Maryland Unconstitutional Immigration Detention Class Action
Case Type: Public Interest Litigation
Defendant: State of Maryland
UPDATE: A federal court has ruled the Trump administration must provide fair hearings for people in immigration detention and requires the government to justify detention at a bond hearing. The ruling also requires immigration judges to consider people’s financial circumstances when setting bond amounts and forms of release.
Attorneys at Sanford Heisler Sharp filed a class action suit today in federal court in the District of Maryland challenging unconstitutional bond hearing policies and practices of the Baltimore Immigration Court that lead to the arbitrary detention of noncitizens. The current COVID-19 crisis makes the situation increasingly dangerous and a remedy even more urgently necessary. The complaint was filed on behalf of Marvin Dubon Miranda, Ajibade Thompson Adegoke, and Jose de la Cruz Espinoza, who are all currently detained by Immigration and Customs Enforcement (ICE) in Maryland while their removal proceedings are pending, and a class of similarly situated immigrants.
The class action complaint was filed by attorneys in Sanford Heisler Sharp's Baltimore office, in partnership with the American Civil Liberties Union (ACLU) Immigrants’ Rights Project, the ACLU of Maryland Foundation, and the Capital Area Immigrants’ Rights Coalition. The complaint alleges that during bond hearings before the Baltimore Immigration Court, the government violates the constitutional rights of detainees when it requires that a detainee, rather than the government, bear the burden of proving that they are not a flight risk or a danger to the community in order to be freed. The complaint also alleges that the government’s failure to consider detainees’ ability to pay or alternative conditions of release when setting money bond violates the Constitution’s Due Process Clause as well as the Immigration and Nationality Act (INA) and leads to unnecessary detentions.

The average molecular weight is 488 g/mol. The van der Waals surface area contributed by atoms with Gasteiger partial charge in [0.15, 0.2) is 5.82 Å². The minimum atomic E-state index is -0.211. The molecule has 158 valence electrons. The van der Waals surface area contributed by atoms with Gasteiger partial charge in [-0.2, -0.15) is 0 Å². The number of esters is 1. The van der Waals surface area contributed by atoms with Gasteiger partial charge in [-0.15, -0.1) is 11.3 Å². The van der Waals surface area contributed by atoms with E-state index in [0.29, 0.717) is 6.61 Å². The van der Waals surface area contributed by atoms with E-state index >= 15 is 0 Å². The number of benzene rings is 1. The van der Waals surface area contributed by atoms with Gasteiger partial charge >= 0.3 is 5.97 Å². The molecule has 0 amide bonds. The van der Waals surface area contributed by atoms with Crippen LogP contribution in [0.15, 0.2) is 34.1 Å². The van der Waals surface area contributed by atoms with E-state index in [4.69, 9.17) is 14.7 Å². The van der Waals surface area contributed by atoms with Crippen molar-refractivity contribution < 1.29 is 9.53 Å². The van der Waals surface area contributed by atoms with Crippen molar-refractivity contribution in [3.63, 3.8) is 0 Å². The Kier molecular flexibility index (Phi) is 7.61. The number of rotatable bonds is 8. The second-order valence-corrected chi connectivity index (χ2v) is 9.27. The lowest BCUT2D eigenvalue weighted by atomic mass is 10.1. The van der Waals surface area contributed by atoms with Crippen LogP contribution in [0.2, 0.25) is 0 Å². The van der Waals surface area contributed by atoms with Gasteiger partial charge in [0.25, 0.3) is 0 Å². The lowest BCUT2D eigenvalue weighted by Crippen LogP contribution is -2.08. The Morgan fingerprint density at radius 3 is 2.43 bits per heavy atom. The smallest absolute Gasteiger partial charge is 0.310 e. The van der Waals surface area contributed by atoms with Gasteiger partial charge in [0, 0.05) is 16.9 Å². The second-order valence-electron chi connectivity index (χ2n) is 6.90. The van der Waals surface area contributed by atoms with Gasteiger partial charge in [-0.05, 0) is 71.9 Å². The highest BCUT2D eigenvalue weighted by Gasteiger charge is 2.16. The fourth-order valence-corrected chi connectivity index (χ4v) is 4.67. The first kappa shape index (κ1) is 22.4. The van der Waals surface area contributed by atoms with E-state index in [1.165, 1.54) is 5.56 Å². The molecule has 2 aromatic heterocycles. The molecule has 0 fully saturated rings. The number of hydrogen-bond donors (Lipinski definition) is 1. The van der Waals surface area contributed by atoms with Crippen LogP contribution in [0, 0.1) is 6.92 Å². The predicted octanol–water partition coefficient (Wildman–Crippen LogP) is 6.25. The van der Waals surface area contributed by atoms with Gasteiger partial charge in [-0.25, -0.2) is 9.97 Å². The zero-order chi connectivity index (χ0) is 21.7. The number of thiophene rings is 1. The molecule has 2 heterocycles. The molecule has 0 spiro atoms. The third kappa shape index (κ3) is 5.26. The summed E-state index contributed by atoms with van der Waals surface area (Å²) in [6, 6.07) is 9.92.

“Placing the burden of proof on the individual, rather than on the government, turns well-established norms of due process on their head,” said Deborah K. Marcuse, Managing Partner of Sanford Heisler Sharp's Baltimore office and co-chair of the Firm’s Title VII practice. “Beyond that, locking up noncitizens because they cannot pay exorbitant bonds destroys families and needlessly burns through taxpayer money.”
The complaint also details the devastating consequences of these unconstitutional policies and practices for the spouses and children of detainees, cut off from their loved ones and deprived of the often critical emotional and financial support the detained parent or spouse provided. The material and human toll of the government’s unlawful bond hearing policies and practices is exponentially worsened by the COVID-19 pandemic.
“Detention facilities have come under increased scrutiny as ‘hot spots’ for COVID-19, and rightfully so,” says Marcuse. “In the coronavirus era, deficient bond hearings threaten individuals and families with serious illness and death.”
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